Black History Month should be just part of diversity celebrated in Clayton
CLAYTON, CA—While February is our shortest month, much happens.
This year, National Freedom Day, Groundhog Day, Lunar New Year, Valentine’s Day, President’s Day, Mardi Gras, Ash Wednesday and Black History Month all take place in February.
I asked new Clayton Councilmember Holly Tillman to write this month’s column and give us some history and background on Black History Month and why it is now officially recognized in Clayton.
“Thank you, Mayor Wolfe, for the opportunity to write about what we now celebrate as Black History Month. It was originally celebrated as Negro History Week in 1926. Carter G. Woodson, a Harvard-trained historian, wanted to raise awareness of the contributions and achievements that African Americans made to civilization.
Per africanamericanhistorymonth.gov, the event was first celebrated during a week in February 1926 that encompassed the birthdays of Abraham Lincoln and Frederick Douglass. Soon Black History Clubs formed, teachers demanded materials to instruct their students, and progressive whites, scholars and philanthropists supported and endorsed the effort.
In 1976, President Gerald Ford expanded the celebration throughout the entire month of February. Since then, every American president has issued African American History Month proclamations.
In addition, numerous organizations and individuals celebrate the month by highlighting important achievements made by African Americans, both famous and those not well-known. Most students learn about Rosa Parks and Dr. Martin Luther King Jr. but know very little about Shirley Chisholm, Claudette Colvin, Bessie Coleman, Marsha P. Johnson, Benjamin O. Davis Sr. and Dr. Charles R. Drew.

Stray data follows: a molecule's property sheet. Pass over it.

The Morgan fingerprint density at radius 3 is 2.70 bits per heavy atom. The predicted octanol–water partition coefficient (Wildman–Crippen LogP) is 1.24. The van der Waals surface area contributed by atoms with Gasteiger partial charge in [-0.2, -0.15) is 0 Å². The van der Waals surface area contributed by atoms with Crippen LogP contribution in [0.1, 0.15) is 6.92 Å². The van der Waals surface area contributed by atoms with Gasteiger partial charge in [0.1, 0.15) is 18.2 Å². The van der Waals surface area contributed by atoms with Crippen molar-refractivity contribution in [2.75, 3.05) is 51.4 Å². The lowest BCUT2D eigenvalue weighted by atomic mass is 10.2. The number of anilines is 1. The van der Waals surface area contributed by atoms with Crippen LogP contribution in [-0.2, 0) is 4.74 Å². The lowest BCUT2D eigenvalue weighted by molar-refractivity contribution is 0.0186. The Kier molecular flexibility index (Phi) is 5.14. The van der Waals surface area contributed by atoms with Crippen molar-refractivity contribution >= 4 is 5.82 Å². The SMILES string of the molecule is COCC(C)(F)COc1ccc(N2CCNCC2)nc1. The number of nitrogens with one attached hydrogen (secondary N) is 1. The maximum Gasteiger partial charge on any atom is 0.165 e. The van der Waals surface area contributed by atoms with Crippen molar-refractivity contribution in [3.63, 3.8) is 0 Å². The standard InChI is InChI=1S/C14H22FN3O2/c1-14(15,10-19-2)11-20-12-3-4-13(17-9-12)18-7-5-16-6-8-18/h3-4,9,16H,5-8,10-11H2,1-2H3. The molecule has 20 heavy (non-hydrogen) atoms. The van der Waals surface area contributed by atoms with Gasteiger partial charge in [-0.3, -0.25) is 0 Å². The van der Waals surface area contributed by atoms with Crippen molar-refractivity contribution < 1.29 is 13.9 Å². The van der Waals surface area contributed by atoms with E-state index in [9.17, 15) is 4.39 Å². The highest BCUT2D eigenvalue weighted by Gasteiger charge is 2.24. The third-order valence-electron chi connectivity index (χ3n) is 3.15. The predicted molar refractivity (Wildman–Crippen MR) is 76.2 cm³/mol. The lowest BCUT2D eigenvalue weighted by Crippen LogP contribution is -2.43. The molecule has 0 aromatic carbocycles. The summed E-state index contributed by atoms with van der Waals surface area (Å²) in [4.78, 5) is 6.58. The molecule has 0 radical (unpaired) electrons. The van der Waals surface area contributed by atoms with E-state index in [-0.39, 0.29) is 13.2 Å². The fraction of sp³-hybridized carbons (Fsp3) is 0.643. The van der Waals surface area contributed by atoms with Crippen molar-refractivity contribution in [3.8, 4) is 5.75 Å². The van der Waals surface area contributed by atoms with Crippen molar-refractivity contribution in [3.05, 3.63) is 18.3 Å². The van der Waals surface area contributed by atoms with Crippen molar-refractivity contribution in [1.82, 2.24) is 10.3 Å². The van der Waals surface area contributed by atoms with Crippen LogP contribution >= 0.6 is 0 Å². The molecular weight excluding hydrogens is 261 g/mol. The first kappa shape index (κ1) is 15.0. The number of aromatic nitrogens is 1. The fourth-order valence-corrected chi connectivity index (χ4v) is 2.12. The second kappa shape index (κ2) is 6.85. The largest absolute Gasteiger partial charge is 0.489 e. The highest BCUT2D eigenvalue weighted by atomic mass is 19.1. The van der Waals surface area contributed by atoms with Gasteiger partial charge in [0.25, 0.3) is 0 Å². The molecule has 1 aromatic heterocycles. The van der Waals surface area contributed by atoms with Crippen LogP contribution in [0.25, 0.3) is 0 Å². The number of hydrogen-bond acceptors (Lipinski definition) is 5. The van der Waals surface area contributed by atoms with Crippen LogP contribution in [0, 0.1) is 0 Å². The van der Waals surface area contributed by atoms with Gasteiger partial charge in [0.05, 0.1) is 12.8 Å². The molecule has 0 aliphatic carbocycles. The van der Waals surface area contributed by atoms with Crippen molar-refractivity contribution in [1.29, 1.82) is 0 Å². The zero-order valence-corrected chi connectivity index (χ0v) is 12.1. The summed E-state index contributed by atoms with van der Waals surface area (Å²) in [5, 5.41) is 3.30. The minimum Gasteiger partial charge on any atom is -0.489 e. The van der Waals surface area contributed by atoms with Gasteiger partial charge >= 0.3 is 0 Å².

If you use a clothes dryer, ironing board, touchtone telephone, baby stroller, lawn sprinkler, golf tee, folding chair, automatic gear shift or stopped at a traffic light, you can thank a Black inventor. The trailblazers and innovators are too numerous to list.
At our Jan. 19 City Council meeting, I was proud to sponsor a proclamation declaring February 2021 as Black and African American History Month in Clayton. Another East Bay advocate approached me to collaborate on diversity, equity and inclusion, and I jumped at the opportunity.
Her words resonated with me when she wrote: “While city proclamations alone aren’t enough, I believe they are one of several small steps our cities need to start taking toward truly being welcoming and inclusive.”
I was surprised to learn that prior to Pride and Hispanic Heritage months receiving proclamations in 2020, Clayton had never recognized significant days or cultural heritage month. America is a melting pot and Clayton reflects that, which is why I requested that the council discuss recognizing other cultural heritage months and significant days throughout 2021 via proclamation.”
Thank you, Holly.
For more information on Black History Month, visit africanamericanhistorymonth.gov, history.com/topics/black-history/black-history-facts or familysearch.org/blog/en/why-we-celebrate-black-history-month/.
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